Monday, March 1

Meditation on asynchronous college education

Thirty percent. This is the minimum threshold of synchronous teaching, that is to say live, that is expected of me as a college teacher for this session. Note, this is 30% more than the last session since no lessons have been required to be given in this way since the start of the pandemic.

At the risk of going against a notion that is close to my heart, that of professional autonomy, I will risk asking the following question: requiring a college teacher to offer 30% of its courses synchronously enough?

A year ago now, when the teachers were doing their job normally, would it have been acceptable for one of them, on the pretext that he had uploaded videos, to stay at his desk for 70%? of his classes rather than being present in class with his students? If the answer is ‘no’ and the same duties and responsibilities that were incumbent on teachers before the crisis still prevail today, I think there is reason to be concerned about what may well be the manifestation of a crisis. derives from a fundamental concept: the act of teaching.

The act of teaching refers to something much larger, more complex, more human and, I would dare say, nobler than putting simple recordings online. There is, it seems to me, a difference between asynchronous and synchronous teaching which is as profound as that which exists between face-to-face versus distance education.

However, distance education is not desirable. This is a solution that will hopefully be temporary and limited to a temporary crisis. Distance learning harms the relational component of teaching, contributes to the demotivation of students, contributes to student disengagement and dehumanizes our relationships … Could this also be exactly what is at work and which distinguishes teaching? synchronous asynchronous teaching?

Living environment

Distance education will kill CEGEP. Our institution is much more than a course schedule. It is a living environment, a place where students and teachers discuss social issues, mutually enrich each other and participate together in fueling the vitality of an environment.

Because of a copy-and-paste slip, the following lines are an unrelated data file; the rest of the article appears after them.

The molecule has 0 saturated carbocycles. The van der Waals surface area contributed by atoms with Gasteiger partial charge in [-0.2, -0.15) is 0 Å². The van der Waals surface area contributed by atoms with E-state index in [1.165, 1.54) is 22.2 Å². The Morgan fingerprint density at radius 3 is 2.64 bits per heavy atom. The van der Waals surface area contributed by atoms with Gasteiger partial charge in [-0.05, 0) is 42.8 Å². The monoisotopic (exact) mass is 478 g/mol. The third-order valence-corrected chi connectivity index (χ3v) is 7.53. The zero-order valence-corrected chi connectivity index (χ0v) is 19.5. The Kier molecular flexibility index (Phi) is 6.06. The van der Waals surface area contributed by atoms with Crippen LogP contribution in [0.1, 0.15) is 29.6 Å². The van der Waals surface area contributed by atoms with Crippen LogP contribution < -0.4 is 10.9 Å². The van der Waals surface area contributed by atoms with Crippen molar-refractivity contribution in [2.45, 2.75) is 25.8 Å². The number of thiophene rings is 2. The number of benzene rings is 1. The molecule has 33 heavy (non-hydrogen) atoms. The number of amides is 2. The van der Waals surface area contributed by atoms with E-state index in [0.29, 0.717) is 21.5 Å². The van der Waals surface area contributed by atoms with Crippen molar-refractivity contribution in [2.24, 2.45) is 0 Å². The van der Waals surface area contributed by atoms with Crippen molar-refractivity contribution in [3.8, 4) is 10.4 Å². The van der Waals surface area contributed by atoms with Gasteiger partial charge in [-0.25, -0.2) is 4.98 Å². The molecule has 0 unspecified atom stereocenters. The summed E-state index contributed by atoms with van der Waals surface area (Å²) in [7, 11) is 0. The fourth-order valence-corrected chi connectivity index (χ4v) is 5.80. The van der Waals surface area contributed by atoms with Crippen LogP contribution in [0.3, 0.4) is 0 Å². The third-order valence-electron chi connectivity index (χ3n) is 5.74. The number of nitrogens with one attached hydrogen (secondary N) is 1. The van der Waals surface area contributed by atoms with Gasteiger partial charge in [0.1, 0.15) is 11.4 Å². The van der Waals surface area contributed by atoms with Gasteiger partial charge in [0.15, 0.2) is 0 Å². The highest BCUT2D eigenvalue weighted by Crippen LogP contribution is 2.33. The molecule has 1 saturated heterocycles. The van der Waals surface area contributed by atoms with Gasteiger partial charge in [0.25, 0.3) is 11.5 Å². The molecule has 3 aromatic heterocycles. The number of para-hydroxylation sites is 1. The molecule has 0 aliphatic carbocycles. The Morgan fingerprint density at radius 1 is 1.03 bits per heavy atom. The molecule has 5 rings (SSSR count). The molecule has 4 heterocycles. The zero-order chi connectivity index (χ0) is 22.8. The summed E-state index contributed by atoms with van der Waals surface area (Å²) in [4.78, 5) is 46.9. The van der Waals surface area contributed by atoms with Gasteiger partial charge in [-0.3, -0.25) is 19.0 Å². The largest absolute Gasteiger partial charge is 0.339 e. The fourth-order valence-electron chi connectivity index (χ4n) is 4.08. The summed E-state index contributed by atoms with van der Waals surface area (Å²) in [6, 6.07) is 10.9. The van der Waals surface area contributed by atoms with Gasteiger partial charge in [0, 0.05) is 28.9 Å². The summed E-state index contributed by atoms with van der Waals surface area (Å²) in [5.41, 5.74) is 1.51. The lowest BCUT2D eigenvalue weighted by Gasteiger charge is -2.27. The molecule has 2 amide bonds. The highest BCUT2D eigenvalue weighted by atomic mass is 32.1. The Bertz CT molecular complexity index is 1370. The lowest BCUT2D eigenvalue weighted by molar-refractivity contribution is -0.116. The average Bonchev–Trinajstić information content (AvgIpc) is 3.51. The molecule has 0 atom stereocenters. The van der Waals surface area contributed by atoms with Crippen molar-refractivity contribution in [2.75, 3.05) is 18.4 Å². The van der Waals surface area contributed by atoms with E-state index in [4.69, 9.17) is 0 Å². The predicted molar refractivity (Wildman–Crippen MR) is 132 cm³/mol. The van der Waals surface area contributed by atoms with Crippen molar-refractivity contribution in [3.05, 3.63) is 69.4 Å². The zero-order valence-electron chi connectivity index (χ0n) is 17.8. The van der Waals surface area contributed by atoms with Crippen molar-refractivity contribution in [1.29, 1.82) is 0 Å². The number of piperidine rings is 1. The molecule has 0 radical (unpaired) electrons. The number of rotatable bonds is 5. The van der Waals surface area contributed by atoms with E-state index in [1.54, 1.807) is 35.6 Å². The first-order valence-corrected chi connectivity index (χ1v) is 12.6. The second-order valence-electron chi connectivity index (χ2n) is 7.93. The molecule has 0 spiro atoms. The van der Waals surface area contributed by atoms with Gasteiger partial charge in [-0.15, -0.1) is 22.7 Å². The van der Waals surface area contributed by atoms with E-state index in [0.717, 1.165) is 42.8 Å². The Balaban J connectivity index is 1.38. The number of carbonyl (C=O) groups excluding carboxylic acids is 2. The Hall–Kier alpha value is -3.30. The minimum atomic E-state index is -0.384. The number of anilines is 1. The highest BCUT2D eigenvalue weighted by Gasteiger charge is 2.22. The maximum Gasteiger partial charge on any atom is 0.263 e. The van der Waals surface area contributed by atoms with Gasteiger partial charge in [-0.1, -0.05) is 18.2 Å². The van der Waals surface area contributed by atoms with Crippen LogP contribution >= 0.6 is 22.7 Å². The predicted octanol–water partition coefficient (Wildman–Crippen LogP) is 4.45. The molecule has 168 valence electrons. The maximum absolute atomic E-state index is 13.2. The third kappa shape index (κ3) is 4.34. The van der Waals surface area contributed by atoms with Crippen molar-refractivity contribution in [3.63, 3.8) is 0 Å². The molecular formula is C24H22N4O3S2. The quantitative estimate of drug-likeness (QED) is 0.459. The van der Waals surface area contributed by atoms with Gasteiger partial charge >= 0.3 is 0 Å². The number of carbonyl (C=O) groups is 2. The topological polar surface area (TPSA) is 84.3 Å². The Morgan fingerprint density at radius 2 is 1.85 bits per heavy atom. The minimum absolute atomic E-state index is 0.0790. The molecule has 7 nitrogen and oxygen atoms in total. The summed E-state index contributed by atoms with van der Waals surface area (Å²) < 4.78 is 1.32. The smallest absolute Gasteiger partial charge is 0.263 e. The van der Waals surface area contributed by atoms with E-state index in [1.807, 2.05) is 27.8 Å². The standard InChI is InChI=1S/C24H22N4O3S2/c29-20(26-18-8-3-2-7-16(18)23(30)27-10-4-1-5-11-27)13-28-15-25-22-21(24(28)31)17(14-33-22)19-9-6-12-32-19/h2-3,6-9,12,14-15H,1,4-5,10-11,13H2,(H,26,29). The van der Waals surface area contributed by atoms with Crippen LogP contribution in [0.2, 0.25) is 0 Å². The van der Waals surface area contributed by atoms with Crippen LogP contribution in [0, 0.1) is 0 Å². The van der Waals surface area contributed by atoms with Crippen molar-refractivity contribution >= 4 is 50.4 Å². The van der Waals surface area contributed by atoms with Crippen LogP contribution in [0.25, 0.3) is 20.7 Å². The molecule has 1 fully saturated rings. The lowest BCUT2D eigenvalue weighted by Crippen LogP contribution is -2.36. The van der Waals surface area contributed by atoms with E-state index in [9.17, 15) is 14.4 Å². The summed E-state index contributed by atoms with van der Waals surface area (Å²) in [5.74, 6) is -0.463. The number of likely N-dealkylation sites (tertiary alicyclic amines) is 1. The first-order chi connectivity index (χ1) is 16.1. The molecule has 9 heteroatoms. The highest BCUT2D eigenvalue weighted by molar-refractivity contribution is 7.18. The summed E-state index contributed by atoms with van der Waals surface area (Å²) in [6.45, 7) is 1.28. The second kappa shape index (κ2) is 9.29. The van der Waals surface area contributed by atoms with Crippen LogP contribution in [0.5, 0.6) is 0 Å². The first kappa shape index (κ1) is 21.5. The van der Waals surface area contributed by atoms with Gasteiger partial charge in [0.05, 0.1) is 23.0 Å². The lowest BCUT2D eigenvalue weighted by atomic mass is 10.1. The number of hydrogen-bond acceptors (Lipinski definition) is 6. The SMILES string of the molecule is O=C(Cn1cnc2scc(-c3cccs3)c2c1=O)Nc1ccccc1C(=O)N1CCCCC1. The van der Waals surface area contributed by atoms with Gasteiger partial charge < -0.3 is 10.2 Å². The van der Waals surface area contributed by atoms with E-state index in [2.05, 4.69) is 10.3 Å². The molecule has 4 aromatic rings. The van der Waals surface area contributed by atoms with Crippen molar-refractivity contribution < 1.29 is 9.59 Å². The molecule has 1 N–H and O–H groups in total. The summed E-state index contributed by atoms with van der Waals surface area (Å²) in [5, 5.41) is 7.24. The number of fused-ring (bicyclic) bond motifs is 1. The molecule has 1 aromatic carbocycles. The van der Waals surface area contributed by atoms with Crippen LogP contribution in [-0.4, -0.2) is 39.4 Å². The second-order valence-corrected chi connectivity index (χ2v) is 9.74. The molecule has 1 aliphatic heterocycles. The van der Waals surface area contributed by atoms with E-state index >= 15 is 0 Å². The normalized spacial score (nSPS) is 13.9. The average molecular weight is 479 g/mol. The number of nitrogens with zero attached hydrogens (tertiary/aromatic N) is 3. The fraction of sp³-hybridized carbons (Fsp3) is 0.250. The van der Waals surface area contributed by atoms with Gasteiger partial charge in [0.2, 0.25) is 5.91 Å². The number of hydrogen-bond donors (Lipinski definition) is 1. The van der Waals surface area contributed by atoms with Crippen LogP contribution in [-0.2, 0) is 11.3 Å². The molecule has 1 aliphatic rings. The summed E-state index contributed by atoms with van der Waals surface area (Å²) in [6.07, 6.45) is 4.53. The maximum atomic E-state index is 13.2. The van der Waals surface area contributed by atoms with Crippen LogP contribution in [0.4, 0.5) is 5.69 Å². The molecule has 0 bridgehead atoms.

The more distance courses there are, the more difficult it will be to defend the merits of the library, places of socialization such as the student café or the sports center, the more we will be in trouble to maintain a rich and diverse student life. through our sports teams, extracurricular and extracurricular activities … Taking a stand on the issue of distance education is, by the same token, taking a stand about the future of the CEGEP as an institution and a place of sharing, of discoveries.

For almost a year now, CEGEP, as a living environment, has been on the verge of death. Two things were saved, namely the class schedule and the dynamic relationship between teachers and students. It is precisely these last ramparts which fall with asynchronous teaching.

The course schedule is unique: it helps to ensure that the student is available during the week to follow his lessons, thus committing him to take on the identity of a student rather than that of a worker. Breaking this structure promotes the possibility for a student to become a full-time worker, thus increasing the pressure to relegate his role as a student to a lower status.

The teacher-student relationship, even virtual, is the most precious asset we have left to defend the relevance of the educational institution that is the CEGEP. For many students, being able to interact with their teachers or other students during their lessons is one of the only meaningful social relationships outside of their immediate family that they can have during the pandemic. As social interactions wither, anxiety and depression take hold in all strata of society, our relationships become dehumanized, everything should be done to foster human relationships within our courts. If we take into account the societal context in which we are immersed, synchronous teaching could well be the last remedy, the last antidote, although imperfect, against the complete dehumanization of our relationships.

We have, as teachers, especially in this troubled time, a moral duty to support young people. It consists of enriching their lives, boosting their learning, building bridges with them. In the current context, in order to promote the survival of our institution but, above all, the development and development of students, it seems necessary to me to reflect on the effects of the various modes of teaching.

While waiting for more evidence from science and for the benefit of all, would it be wise for us to stick to what is closest to our mandate: synchronous teaching?

Leave a Reply

Your email address will not be published. Required fields are marked *